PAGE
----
The proposal for the establishment of a NIS was a major recommendation of the Innovation Week organised by the University of Mauritius in December 2020, heavily supported by both private and public sectors [1]. The proposed NIS is structured into 3 levels: macro, meso and micro, as depicted in Figure 3, which addresses policy issues, the conducive environment and the actions towards enhancing innovation.

Figure 3: Proposed structure of the National Innovation System (NIS)

 

Clustering of Universities in Mauritius as key to foster innovation.

Clusters are defined as “a geographically proximate group of interconnected companies and associated institutions in a particular field, linked by commonalities and complementarities” [2]. They can include concentrations of interconnected companies, service providers, suppliers of specialised inputs to the production process, customers, manufacturers of related products and governmental and other institutions, such as national laboratories, universities and research institutes.

Cluster is a term more commonly associated to industry than to academia. However, Universities play key roles in the growth of clusters by providing solutions to business problems through consultancy activity and through the licensing of discoveries to new and existing companies. Universities are important contributors to the development and success of these companies through the skills, knowledge and infrastructure they provide [3]. CLUSTER is an example of such university cluster initiative. It is in this respect that the UoM has set up in 2018 a first cluster around the digital technologies grouping local companies in the sector. However, there is a need to take it to the next level.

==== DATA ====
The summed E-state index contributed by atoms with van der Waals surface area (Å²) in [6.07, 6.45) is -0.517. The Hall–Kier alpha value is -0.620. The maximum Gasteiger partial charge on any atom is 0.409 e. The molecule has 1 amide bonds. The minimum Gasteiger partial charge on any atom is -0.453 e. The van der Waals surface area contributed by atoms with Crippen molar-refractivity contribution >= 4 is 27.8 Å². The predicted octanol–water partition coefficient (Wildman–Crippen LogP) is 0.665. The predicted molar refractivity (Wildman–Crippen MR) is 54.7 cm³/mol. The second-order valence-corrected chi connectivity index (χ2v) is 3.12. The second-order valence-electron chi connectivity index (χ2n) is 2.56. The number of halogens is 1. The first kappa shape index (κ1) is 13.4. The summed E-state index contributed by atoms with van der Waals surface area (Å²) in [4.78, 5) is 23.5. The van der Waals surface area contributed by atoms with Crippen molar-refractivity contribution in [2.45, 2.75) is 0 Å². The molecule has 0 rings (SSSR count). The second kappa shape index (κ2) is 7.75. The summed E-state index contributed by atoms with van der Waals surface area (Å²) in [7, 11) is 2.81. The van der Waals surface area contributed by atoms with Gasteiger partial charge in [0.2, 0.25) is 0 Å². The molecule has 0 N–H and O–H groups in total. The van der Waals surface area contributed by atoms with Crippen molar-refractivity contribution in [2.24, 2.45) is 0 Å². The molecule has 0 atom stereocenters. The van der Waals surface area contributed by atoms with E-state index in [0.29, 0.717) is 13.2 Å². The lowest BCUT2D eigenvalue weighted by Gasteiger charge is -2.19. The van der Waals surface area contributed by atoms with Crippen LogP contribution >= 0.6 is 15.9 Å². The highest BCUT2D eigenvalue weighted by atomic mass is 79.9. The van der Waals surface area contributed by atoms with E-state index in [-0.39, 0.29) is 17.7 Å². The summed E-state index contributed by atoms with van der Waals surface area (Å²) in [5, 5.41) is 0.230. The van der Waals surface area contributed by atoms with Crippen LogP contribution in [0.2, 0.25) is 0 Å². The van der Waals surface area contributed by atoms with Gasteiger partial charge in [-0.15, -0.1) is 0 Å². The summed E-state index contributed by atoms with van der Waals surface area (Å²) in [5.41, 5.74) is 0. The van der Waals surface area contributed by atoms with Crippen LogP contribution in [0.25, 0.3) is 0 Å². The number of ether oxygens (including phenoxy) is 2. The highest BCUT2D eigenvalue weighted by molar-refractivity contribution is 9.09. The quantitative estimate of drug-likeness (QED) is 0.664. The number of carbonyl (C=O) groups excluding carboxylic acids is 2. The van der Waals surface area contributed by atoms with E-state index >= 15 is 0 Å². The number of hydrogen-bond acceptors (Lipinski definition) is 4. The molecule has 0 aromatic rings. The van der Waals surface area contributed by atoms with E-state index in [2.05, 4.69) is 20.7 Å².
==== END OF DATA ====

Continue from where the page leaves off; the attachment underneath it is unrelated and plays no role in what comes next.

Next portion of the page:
In shaping the NIS as discussed earlier, the setting-up of a cluster of local –public and private – Universities is proposed as a means to foster innovation at national level. Such a cluster would focus inter alia on:

  • Capturing and nurturing talent
  • Leveraging on strengths of different universities and enhancing collaboration
  • Optimising and sharing resources, thus promoting efficiency and avoiding duplication
  • Establishing research clusters and address multi-disciplinary problems.

The cluster here referred to goes beyond the ‘Leverage/ Exchange’ type of partnership [4] where one organisation recognises that another can provide resources (knowledge, services, skills) that it needs to employ towards its own strategic goals. It is more about the ‘Combine/ Integrate’ type of partnership – a collaboration between organisations where complementary resources are brought together to tackle a common challenge or achieve a shared strategic goal.

 Conclusion

In the new normal post-covid19 pandemic, it is important we envision a new culture of university partnership based on complementarity, sharing and a set of principles and values as spelled out in SDG17 ‘Partnerships for the Goals’ [5]. The proposed cluster could be initiated by the universities themselves and should help us in our endeavour to create more impacts and contribute more effectively to the development of Mauritius. It should help also address the weaknesses identified in the GII 2020 report hampering innovation.

 

References

[1] Innovation Week 2020 Report, University of Mauritius. http://www.uom.ac.mu

[2] Porter, M.E., 1998: On Competition, Harvard Business School Press

[3] Srinatha Karur, M.V.Ramana Murthy. Survey and Analysis of University Clustering,  International Journal of Artificial Intelligence & Applications (IJAIA), Vol. 4, No. 4 (2013)

[4] Stibbe, D.T., Reid, S., Gilbert, J.; The Partnering Initiative and UN DESA (2019)

[5] Orazbayeva, B., A. Meerman, V. Galan Muros, T. Davey, C. Plewa. The Future of Universities Thoughtbook Universities during times of crisis; UIIN (2020). p.102.

Main photo by Alina Grubnyak/Unsplash

The Charles Telfair Centre is non-profit, independent and non-partisan, and takes no specific position. All opinions are those of the authors/contributors only.